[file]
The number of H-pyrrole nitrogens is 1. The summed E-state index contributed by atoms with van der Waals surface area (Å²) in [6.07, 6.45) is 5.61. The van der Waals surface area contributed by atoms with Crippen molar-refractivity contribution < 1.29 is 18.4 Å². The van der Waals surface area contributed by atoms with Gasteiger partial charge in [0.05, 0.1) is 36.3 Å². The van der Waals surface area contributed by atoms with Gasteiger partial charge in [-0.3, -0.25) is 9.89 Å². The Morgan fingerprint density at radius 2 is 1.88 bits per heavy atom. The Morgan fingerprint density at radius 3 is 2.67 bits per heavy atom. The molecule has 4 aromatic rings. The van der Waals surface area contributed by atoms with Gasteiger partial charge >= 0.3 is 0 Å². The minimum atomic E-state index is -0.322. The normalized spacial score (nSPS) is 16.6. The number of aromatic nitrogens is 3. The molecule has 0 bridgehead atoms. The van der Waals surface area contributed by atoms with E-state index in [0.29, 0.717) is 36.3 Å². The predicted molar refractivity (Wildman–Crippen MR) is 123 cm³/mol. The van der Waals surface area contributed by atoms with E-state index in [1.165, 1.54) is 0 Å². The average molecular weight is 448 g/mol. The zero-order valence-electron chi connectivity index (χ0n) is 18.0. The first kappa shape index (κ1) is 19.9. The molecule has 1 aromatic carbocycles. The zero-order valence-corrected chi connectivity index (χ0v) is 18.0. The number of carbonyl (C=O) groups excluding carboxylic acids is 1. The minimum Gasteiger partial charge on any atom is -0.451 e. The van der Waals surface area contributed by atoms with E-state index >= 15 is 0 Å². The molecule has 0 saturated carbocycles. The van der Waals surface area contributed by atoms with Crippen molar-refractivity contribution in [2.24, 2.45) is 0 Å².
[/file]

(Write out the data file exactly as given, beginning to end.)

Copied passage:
The number of H-pyrrole nitrogens is 1. The summed E-state index contributed by atoms with van der Waals surface area (Å²) in [6.07, 6.45) is 5.61. The van der Waals surface area contributed by atoms with Crippen molar-refractivity contribution < 1.29 is 18.4 Å². The van der Waals surface area contributed by atoms with Gasteiger partial charge in [0.05, 0.1) is 36.3 Å². The van der Waals surface area contributed by atoms with Gasteiger partial charge in [-0.3, -0.25) is 9.89 Å². The Morgan fingerprint density at radius 2 is 1.88 bits per heavy atom. The Morgan fingerprint density at radius 3 is 2.67 bits per heavy atom. The molecule has 4 aromatic rings. The van der Waals surface area contributed by atoms with Gasteiger partial charge >= 0.3 is 0 Å². The minimum atomic E-state index is -0.322. The normalized spacial score (nSPS) is 16.6. The number of aromatic nitrogens is 3. The molecule has 0 bridgehead atoms. The van der Waals surface area contributed by atoms with E-state index in [0.29, 0.717) is 36.3 Å². The predicted molar refractivity (Wildman–Crippen MR) is 123 cm³/mol. The van der Waals surface area contributed by atoms with E-state index in [1.165, 1.54) is 0 Å². The average molecular weight is 448 g/mol. The zero-order valence-electron chi connectivity index (χ0n) is 18.0. The first kappa shape index (κ1) is 19.9. The molecule has 1 aromatic carbocycles. The zero-order valence-corrected chi connectivity index (χ0v) is 18.0. The number of carbonyl (C=O) groups excluding carboxylic acids is 1. The minimum Gasteiger partial charge on any atom is -0.451 e. The van der Waals surface area contributed by atoms with E-state index >= 15 is 0 Å². The molecule has 0 saturated carbocycles. The van der Waals surface area contributed by atoms with Crippen molar-refractivity contribution in [2.24, 2.45) is 0 Å².